Pack or Package Date:

This is a date placed on fresh meats and produce to indicate the date of packaging. This does not guarantee safety or freshness.

Born On date:

This is a practice initiated by Anheuser-Busch. Anheuser-Busch claims their beer tastes best within 110 days of the “Born on” date.

Coded date:

This is a series of letters, numbers, or both to indicate to the manufacturer which batches the foods originated in. This is useful in case of a recall in tracking down the product. Sometimes food products are shipped across many states and this code aids in locating the entire batch.

Use by or an Expiration date:

Food should not be consumed after this date. It should be considered unsafe and discarded.

Freshness date:

This date is generally used on baked goods. It is similar to the “best if used by” description in that the bread does not automatically “go bad” on the date listed, but it may not retain its softness and freshness.

Tips to maintain freshness in your kitchen:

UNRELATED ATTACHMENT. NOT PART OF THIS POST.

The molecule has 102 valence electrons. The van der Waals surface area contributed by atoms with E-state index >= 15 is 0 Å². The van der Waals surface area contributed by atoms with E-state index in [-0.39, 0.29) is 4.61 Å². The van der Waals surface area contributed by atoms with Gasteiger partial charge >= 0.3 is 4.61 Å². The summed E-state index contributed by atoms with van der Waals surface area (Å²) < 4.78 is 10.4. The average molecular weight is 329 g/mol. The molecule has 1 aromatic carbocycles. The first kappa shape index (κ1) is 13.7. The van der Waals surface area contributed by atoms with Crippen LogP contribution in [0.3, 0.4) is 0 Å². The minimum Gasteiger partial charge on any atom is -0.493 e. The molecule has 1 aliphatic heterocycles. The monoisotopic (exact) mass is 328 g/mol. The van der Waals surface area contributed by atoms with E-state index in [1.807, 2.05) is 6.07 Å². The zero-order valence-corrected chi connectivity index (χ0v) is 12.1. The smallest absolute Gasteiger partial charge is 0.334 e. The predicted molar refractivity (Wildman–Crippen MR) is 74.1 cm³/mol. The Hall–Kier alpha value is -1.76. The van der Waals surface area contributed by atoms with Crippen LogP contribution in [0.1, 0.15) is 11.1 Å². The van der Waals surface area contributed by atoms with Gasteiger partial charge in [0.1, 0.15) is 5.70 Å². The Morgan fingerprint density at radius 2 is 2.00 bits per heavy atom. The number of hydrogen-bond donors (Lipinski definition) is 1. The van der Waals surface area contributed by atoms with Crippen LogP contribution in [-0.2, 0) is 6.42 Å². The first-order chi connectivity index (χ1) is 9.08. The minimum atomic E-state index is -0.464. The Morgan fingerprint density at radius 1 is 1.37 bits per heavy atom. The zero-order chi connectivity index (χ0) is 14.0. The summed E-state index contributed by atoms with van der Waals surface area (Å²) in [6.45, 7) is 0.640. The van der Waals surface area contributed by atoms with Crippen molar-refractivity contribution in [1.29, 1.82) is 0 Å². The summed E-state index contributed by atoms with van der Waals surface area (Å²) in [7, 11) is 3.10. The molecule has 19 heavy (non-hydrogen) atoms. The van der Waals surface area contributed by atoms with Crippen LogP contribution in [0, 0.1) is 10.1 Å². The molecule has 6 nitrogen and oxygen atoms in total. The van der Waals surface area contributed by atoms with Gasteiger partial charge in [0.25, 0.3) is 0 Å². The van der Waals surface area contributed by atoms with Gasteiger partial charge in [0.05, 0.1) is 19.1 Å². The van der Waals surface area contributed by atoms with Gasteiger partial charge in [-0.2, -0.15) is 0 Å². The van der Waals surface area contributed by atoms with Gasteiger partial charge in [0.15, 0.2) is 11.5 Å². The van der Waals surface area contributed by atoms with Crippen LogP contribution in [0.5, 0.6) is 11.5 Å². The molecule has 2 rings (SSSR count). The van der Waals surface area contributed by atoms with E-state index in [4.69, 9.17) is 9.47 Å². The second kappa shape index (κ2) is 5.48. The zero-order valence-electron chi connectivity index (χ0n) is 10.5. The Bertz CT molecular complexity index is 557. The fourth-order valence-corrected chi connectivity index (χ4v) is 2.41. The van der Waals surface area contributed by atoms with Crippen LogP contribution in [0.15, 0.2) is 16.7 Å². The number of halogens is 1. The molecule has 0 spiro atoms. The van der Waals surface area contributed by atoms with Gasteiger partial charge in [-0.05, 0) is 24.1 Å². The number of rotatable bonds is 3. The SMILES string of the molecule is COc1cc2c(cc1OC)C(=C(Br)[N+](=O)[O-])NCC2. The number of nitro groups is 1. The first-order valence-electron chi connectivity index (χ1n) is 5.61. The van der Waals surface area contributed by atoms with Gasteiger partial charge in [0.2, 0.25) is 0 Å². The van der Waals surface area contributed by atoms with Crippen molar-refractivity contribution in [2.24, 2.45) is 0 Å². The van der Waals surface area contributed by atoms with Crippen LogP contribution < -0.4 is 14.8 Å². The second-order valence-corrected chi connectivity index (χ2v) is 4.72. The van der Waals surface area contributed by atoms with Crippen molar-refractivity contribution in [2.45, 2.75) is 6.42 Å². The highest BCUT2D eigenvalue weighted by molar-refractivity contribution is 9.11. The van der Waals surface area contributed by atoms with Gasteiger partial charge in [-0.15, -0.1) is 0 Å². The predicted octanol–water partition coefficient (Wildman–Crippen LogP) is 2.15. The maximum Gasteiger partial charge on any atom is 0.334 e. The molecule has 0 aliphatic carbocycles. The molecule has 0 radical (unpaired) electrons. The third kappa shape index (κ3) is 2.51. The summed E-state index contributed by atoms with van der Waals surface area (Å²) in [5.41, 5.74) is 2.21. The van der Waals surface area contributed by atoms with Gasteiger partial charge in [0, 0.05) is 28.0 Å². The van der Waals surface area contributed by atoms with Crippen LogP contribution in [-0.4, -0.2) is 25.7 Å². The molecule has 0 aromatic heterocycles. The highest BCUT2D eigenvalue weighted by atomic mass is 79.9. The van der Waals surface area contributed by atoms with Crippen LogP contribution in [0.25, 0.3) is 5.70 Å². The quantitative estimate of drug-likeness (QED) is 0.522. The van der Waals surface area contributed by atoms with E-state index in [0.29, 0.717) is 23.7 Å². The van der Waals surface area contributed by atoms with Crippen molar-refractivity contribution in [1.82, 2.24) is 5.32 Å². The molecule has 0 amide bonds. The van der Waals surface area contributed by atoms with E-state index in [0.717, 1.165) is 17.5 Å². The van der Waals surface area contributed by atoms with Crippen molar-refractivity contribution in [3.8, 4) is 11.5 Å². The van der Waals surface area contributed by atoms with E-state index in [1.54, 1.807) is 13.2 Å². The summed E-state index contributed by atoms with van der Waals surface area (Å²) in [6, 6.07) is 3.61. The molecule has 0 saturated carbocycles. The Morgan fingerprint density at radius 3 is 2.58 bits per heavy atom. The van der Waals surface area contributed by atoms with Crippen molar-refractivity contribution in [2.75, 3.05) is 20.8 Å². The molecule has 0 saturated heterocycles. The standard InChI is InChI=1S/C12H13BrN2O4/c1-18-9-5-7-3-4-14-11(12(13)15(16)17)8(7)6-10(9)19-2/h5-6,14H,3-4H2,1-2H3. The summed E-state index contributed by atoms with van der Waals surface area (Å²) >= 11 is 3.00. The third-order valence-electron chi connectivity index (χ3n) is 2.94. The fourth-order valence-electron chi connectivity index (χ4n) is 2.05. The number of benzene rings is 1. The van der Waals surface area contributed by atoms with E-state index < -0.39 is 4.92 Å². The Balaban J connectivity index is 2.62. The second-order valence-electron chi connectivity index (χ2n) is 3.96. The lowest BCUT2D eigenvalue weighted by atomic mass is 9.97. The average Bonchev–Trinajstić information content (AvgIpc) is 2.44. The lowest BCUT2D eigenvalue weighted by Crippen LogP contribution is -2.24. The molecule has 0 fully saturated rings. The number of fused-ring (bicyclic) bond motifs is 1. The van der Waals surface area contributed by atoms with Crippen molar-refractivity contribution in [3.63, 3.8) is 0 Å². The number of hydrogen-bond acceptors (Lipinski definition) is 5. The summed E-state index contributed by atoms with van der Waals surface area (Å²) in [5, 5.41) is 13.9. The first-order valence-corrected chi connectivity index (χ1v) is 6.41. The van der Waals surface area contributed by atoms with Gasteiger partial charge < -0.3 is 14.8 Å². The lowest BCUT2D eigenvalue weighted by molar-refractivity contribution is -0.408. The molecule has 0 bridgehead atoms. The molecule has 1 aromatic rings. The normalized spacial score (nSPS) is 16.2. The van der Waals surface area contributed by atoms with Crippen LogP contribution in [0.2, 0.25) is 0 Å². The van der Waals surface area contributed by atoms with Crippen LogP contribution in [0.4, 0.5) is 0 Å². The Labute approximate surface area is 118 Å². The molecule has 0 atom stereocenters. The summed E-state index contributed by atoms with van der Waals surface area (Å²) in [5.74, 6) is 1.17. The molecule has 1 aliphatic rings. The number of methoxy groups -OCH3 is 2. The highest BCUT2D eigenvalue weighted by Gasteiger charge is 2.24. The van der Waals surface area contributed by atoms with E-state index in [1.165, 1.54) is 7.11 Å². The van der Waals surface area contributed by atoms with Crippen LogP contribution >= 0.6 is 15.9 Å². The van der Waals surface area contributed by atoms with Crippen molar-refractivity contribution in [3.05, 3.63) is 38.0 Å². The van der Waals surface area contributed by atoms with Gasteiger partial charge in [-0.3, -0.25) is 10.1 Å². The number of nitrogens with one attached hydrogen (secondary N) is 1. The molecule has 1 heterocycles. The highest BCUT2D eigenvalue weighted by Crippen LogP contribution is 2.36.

• Check the dates on baking mixes. The dehydrated fats in the packages can go bad.
  • Take a marker and mark the dates of your purchase on your cans. Fruit juices, peppers, sauerkraut, green beans, and tomato products should be eaten within six months. Most other can goods can last a year or so.
  • Check the appearance and smell of canned goods when you open them. If it does not smell or look right, throw it out.
  • Keep your canned foods at a temperature of no higher than 65 degrees F. Higher temperatures reduce the shelf life.
  • Refrigerate all leftover foods in sealed containers and eat within three days
  • Once you have opened the product forget the date on the package. It now needs to be refrigerated.
  • Do not purchase cans that are bulging, oozing or dented, as these can be signs of contamination